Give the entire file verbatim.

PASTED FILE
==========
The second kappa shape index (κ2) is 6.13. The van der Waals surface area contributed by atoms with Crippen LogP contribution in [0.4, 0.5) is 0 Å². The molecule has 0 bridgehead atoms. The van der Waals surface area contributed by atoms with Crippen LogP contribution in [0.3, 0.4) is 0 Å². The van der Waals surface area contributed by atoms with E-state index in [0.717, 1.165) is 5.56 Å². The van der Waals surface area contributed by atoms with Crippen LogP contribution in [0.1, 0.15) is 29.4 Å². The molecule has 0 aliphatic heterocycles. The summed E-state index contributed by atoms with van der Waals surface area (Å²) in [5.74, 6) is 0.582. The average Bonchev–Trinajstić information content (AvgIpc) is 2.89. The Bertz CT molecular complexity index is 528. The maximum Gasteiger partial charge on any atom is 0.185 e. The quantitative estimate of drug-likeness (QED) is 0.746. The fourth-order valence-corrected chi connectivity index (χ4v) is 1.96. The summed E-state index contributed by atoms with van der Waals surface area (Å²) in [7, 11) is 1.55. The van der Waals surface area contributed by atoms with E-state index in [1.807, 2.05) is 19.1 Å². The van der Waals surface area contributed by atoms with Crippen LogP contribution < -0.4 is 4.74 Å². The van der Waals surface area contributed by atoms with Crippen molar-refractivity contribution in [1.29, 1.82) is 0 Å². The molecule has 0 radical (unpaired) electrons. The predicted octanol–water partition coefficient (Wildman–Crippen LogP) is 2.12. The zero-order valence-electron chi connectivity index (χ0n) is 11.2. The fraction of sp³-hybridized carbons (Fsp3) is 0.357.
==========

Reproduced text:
The second kappa shape index (κ2) is 6.13. The van der Waals surface area contributed by atoms with Crippen LogP contribution in [0.4, 0.5) is 0 Å². The molecule has 0 bridgehead atoms. The van der Waals surface area contributed by atoms with Crippen LogP contribution in [0.3, 0.4) is 0 Å². The van der Waals surface area contributed by atoms with E-state index in [0.717, 1.165) is 5.56 Å². The van der Waals surface area contributed by atoms with Crippen LogP contribution in [0.1, 0.15) is 29.4 Å². The molecule has 0 aliphatic heterocycles. The summed E-state index contributed by atoms with van der Waals surface area (Å²) in [5.74, 6) is 0.582. The average Bonchev–Trinajstić information content (AvgIpc) is 2.89. The Bertz CT molecular complexity index is 528. The maximum Gasteiger partial charge on any atom is 0.185 e. The quantitative estimate of drug-likeness (QED) is 0.746. The fourth-order valence-corrected chi connectivity index (χ4v) is 1.96. The summed E-state index contributed by atoms with van der Waals surface area (Å²) in [7, 11) is 1.55. The van der Waals surface area contributed by atoms with E-state index in [1.807, 2.05) is 19.1 Å². The van der Waals surface area contributed by atoms with Crippen LogP contribution < -0.4 is 4.74 Å². The van der Waals surface area contributed by atoms with Crippen molar-refractivity contribution in [1.29, 1.82) is 0 Å². The molecule has 0 radical (unpaired) electrons. The predicted octanol–water partition coefficient (Wildman–Crippen LogP) is 2.12. The zero-order valence-electron chi connectivity index (χ0n) is 11.2. The fraction of sp³-hybridized carbons (Fsp3) is 0.357.